Reduce, reuse, recycle. We have known the old adage since grade-school, seen the triangular-shaped symbol on the bottom of plastic containers, and have even crushed soda cans and brought them to our local supermarket’s parking lot. A century ago, however, waste not, want not was the mindset. How much do we really know about environmentalism today, and how do our efforts compare to those of the past?
Historically, people did not think of recycling as recycling, rather people were resourceful with what they had. The fat left over from cooking was used to make soap, while crocks and jars were used and reused in place of the disposable cans and containers of today. Today, when our clothing is outdated or does not fit right, most people simply throw garments away or recycle them through hand-me-downs, Goodwills and garage sales. A century ago, however, even wealthy men and women reused clothing they had by remaking it into the newest style. When clothes were finally showing signs of wear and could no longer be recycled into a different garment, they became dish rags or quilts.
As people and technology change, our sustainability efforts have to change. Recycling began in the mid-twentieth century in response to lack of food and money. In the aftermath of the depression and the ongoing world wars, conservation was much needed. As America became more affluent and knowledgeable about sanitary practices and good hygiene, disposing of food and household items became easier and more acceptable. Now we live in a country that wastes more than any other time in history, and recycling is more of a necessity to save on landfill space. The changes can be easy and most cities offer recycling services. Decades ago, people may have focused on using every part of every resource; today the focus is on reusing the resources we already have. However, we should also think more about wanting not as much either.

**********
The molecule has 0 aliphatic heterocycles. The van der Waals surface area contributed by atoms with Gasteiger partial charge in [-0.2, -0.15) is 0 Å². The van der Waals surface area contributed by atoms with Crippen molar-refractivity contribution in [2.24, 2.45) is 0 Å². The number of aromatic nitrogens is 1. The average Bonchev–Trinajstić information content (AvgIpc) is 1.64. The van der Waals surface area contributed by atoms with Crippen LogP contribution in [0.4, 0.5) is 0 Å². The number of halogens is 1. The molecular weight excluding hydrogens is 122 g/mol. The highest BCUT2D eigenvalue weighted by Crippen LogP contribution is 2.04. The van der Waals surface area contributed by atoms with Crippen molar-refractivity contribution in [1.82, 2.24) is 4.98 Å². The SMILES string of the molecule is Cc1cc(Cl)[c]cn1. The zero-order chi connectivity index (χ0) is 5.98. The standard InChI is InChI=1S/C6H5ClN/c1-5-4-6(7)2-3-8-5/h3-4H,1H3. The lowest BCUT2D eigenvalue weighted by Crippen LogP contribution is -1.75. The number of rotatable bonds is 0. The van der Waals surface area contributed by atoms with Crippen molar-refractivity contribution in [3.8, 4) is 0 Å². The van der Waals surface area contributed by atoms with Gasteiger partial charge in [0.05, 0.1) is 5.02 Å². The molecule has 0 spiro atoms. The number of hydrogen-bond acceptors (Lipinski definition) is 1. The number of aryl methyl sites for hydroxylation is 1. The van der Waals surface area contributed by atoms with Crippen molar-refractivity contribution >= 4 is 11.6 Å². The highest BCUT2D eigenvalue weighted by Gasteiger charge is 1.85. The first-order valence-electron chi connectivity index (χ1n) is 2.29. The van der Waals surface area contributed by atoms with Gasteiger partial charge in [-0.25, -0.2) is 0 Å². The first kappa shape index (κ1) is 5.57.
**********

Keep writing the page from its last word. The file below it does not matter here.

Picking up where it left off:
Conserving the Environment (Opposing Viewpoints), Douglas Dupler, Green Haven Press, 2006.
Garbage and Recycling (Opposing Viewpoints), Helen Cothran, Green Haven Press, 2002.
Reducing and Recycling Waste: Improving Our Environment, Carol Inskipp, Gareth Stevens Publishing, 2005.